Kneeling before God keeps you in good standing – Tuesday, 12th week in ordinary time – 2 Kings 19:9b-11, 14-21,31-35a and 36
King Hezekiah came to the throne of Judah (southern kingdom) at the very end of the kingdom of Israel. Three years after the start of his reign, the Assyrian armies laid siege to Samaria, and three years after that the Northern Kingdom was conquered. Hezekiah was one of the better kings of Judah, and thus had a long and mostly blessed reign.
The sad fate of the Northern Kingdom was a valuable lesson to Hezekiah. He saw first-hand what happened when the people of God rejected their God and His word, and worshipped other gods. Hezekiah was one of Judah’s most zealous reformer Kings who promoted the true worship of God. This is even more remarkable when we consider that his father Ahaz was one of the worst kings Judah had (2 Kings 16:10-20).
We are told that Hezekiah rebelled against the king of Assyria. At this time Assyria was mighty enough to completely conquer the Northern Kingdom of Israel. Yet the kingdom of Judah stood strong, because God blessed the trusting and obedient king. Hezekiah subdued the Philistines and successfully put down Judah’s aggressive neighbours.
In the sixth year of Hezekiah’s reign the northern Kingdom, or Israel as it was called, fell to the Assyrians. This was and should have been a sobering experience for the Southern Kingdom of Judah to see. The cruel devastation brought by the Assyrians showed what calamities could come upon the disobedient people of God. From this time on, the Southern Kingdom would be known not only by the name ‘Judah’ but also by the ancient name ‘Israel.
Five years after the fall of Samaria, Sennacherib king of Assyria attacked the fortified cities of Judah. He captured all of them and needed to only take Jerusalem itself to completely conquer Judah. At this, King Hezekiah felt it was wiser to pay off the Assyrian king and become his subject rather than to trust God to defend Judah against this mighty king.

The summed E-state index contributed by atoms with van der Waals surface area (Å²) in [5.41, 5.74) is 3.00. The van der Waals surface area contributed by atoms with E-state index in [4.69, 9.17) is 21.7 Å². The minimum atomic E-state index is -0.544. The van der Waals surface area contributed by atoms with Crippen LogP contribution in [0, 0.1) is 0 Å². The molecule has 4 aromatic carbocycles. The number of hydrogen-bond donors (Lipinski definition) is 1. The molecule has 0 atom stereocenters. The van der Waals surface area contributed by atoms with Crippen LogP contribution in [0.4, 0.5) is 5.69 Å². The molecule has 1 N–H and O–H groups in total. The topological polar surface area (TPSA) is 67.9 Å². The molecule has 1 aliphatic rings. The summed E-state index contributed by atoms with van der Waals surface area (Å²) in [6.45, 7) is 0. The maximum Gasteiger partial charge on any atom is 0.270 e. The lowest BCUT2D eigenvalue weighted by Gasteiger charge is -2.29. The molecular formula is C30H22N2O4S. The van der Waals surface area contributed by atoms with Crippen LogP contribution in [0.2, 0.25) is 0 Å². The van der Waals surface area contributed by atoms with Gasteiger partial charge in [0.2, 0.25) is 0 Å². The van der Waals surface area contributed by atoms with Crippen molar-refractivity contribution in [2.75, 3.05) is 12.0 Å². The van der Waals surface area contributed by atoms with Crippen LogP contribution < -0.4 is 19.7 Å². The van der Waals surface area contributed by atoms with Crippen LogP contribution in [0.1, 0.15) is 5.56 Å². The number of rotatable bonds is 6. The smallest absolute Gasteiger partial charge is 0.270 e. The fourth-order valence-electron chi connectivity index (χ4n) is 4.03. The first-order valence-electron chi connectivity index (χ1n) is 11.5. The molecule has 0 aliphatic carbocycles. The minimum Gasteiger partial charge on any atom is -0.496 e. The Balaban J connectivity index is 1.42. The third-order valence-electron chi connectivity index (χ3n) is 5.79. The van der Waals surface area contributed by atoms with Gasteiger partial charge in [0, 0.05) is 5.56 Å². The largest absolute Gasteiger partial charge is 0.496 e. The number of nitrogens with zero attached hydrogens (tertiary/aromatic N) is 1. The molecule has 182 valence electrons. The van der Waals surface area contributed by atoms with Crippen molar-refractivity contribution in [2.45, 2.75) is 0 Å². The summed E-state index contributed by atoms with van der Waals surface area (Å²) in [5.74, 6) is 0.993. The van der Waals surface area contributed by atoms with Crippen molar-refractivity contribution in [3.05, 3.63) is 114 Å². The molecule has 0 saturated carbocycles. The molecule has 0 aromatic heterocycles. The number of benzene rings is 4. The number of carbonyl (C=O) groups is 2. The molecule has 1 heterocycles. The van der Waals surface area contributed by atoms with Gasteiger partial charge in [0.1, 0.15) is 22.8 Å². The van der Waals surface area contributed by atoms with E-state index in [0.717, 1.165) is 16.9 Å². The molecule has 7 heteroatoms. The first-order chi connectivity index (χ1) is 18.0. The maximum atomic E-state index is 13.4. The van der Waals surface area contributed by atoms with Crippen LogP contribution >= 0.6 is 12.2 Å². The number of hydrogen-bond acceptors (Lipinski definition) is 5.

Hezekiah gave him all the silver that was found in the house of the LORD and in the treasuries of the king’s house. Hezekiah hoped that this policy of appeasement would make Judah safe. He was wrong, and his policy only impoverished Judah and the temple and made the king of Assyria bolder than ever against Judah.
Hezekiah now puts his trust in Egypt as an ally. The prophet Isaiah does everything he could to discourage Hezekiah and the leaders of Judah from putting their trust in Egypt (Isaiah 19:11-17, 20:1-6, 30:1-7). Hezekiah’s trust in his Egypt policy would indeed be trouble for Judah. City after city fell to Sennacherib and long lines of deportees were snaking their bitter way into exile – and it is all Hezekiah’s fault! He was bewitched by Egyptian promises.
Hezekiah is now threatened by the Rabshakeh, the commander of the Assyrians. He knew how dedicated this enemy was to completely conquering Jerusalem. He tore his clothes, covered himself with sackcloth as an expression of deep mourning. He knew now that he must seek the LORD. He went to the courts of the house of the LORD and sought the prophet of the LORD, Isaiah. He was desperate and in his desperation, he admits that “the children have come to birth, but there is no strength to bring them forth”. This was a proverbial expression for a disaster – a woman so exhausted by labor that she could not complete the birth, so it was likely that both mother and child would die.
God through the prophet Isaiah gives a word of assurance to Hezekiah. “Do not be afraid of the words which you have heard.” Isaiah, speaking for the LORD, made a bold prediction. Significantly, in this initial word from the prophet Isaiah, there was no mention of Jerusalem’s deliverance or the defeat of the Assyrian army.
We are told that the Rabshakeh continued to build fear, discouragement, and despair in Hezekiah. He sent a letter to the king of Judah to attack him from a distance. The Rabshakeh listed many cities that the Assyrian army conquered, utterly destroying them. Hezekiah received the letter from the hand of the messengers, and read it. This time he did not go to Isaiah but went up to the house of the LORD, and spread it before the LORD and prayed.
In his prayer, King Hezekiah drew the contrast between the living God and the false gods of the nations the Assyrians had already conquered. Those false gods were not gods, but the work of men’s hands – wood and stone, so they were not able to save them from the Assyrians. But Hezekiah prayed confidently that the living God would save them.